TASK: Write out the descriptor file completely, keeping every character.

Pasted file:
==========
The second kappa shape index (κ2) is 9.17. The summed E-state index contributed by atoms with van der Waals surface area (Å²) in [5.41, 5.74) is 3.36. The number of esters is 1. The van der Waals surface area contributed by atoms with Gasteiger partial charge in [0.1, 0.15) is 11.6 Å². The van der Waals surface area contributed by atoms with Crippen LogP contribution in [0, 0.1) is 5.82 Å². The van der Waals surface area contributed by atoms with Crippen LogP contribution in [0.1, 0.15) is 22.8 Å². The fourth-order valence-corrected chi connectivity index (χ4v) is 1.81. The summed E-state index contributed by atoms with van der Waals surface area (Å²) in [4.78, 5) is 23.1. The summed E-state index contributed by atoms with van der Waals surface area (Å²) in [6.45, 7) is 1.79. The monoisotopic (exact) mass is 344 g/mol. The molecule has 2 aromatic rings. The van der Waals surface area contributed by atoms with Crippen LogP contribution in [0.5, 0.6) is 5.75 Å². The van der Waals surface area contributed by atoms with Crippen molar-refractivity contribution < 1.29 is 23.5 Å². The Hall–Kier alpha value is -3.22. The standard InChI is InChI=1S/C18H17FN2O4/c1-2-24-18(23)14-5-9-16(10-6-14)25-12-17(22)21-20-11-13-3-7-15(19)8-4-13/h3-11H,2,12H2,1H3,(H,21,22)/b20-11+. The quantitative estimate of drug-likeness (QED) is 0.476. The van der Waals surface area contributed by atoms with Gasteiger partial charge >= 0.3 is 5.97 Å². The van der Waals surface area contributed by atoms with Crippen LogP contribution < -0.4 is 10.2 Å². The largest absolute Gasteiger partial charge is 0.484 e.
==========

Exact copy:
The second kappa shape index (κ2) is 9.17. The summed E-state index contributed by atoms with van der Waals surface area (Å²) in [5.41, 5.74) is 3.36. The number of esters is 1. The van der Waals surface area contributed by atoms with Gasteiger partial charge in [0.1, 0.15) is 11.6 Å². The van der Waals surface area contributed by atoms with Crippen LogP contribution in [0, 0.1) is 5.82 Å². The van der Waals surface area contributed by atoms with Crippen LogP contribution in [0.1, 0.15) is 22.8 Å². The fourth-order valence-corrected chi connectivity index (χ4v) is 1.81. The summed E-state index contributed by atoms with van der Waals surface area (Å²) in [4.78, 5) is 23.1. The summed E-state index contributed by atoms with van der Waals surface area (Å²) in [6.45, 7) is 1.79. The monoisotopic (exact) mass is 344 g/mol. The molecule has 2 aromatic rings. The van der Waals surface area contributed by atoms with Crippen LogP contribution in [0.5, 0.6) is 5.75 Å². The van der Waals surface area contributed by atoms with Crippen molar-refractivity contribution < 1.29 is 23.5 Å². The Hall–Kier alpha value is -3.22. The standard InChI is InChI=1S/C18H17FN2O4/c1-2-24-18(23)14-5-9-16(10-6-14)25-12-17(22)21-20-11-13-3-7-15(19)8-4-13/h3-11H,2,12H2,1H3,(H,21,22)/b20-11+. The quantitative estimate of drug-likeness (QED) is 0.476. The van der Waals surface area contributed by atoms with Gasteiger partial charge >= 0.3 is 5.97 Å². The van der Waals surface area contributed by atoms with Crippen LogP contribution < -0.4 is 10.2 Å². The largest absolute Gasteiger partial charge is 0.484 e.